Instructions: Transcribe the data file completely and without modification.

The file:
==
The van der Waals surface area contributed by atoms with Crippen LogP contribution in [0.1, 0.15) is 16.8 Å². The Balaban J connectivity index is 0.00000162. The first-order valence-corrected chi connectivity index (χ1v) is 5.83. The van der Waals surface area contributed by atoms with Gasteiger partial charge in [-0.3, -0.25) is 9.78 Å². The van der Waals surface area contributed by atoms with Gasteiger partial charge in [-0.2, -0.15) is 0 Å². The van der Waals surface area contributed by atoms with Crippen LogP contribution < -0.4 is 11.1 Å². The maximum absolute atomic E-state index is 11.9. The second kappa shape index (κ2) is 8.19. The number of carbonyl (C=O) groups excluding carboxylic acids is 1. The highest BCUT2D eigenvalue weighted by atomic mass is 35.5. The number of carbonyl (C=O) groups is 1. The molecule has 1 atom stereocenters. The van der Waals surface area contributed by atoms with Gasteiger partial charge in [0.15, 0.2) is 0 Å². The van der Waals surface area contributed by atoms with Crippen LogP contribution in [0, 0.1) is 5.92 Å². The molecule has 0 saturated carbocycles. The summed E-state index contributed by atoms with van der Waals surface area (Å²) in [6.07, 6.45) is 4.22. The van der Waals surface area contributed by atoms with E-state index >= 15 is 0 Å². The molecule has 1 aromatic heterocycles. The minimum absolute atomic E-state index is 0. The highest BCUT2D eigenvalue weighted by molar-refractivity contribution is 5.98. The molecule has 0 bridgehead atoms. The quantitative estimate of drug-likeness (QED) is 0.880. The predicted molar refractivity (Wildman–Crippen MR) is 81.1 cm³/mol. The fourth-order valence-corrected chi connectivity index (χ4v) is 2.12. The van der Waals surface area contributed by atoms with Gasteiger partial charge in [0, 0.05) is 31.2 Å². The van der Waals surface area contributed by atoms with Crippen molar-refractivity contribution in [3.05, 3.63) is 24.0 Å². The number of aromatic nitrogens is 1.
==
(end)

The van der Waals surface area contributed by atoms with Crippen LogP contribution in [0.1, 0.15) is 16.8 Å². The Balaban J connectivity index is 0.00000162. The first-order valence-corrected chi connectivity index (χ1v) is 5.83. The van der Waals surface area contributed by atoms with Gasteiger partial charge in [-0.3, -0.25) is 9.78 Å². The van der Waals surface area contributed by atoms with Gasteiger partial charge in [-0.2, -0.15) is 0 Å². The van der Waals surface area contributed by atoms with Crippen LogP contribution < -0.4 is 11.1 Å². The maximum absolute atomic E-state index is 11.9. The second kappa shape index (κ2) is 8.19. The number of carbonyl (C=O) groups excluding carboxylic acids is 1. The highest BCUT2D eigenvalue weighted by atomic mass is 35.5. The number of carbonyl (C=O) groups is 1. The molecule has 1 atom stereocenters. The van der Waals surface area contributed by atoms with Gasteiger partial charge in [0.15, 0.2) is 0 Å². The van der Waals surface area contributed by atoms with Crippen LogP contribution in [0, 0.1) is 5.92 Å². The molecule has 0 saturated carbocycles. The summed E-state index contributed by atoms with van der Waals surface area (Å²) in [6.07, 6.45) is 4.22. The van der Waals surface area contributed by atoms with E-state index >= 15 is 0 Å². The molecule has 1 aromatic heterocycles. The minimum absolute atomic E-state index is 0. The highest BCUT2D eigenvalue weighted by molar-refractivity contribution is 5.98. The molecule has 0 bridgehead atoms. The quantitative estimate of drug-likeness (QED) is 0.880. The predicted molar refractivity (Wildman–Crippen MR) is 81.1 cm³/mol. The fourth-order valence-corrected chi connectivity index (χ4v) is 2.12. The van der Waals surface area contributed by atoms with Gasteiger partial charge in [0, 0.05) is 31.2 Å². The van der Waals surface area contributed by atoms with Crippen molar-refractivity contribution in [3.05, 3.63) is 24.0 Å². The number of aromatic nitrogens is 1.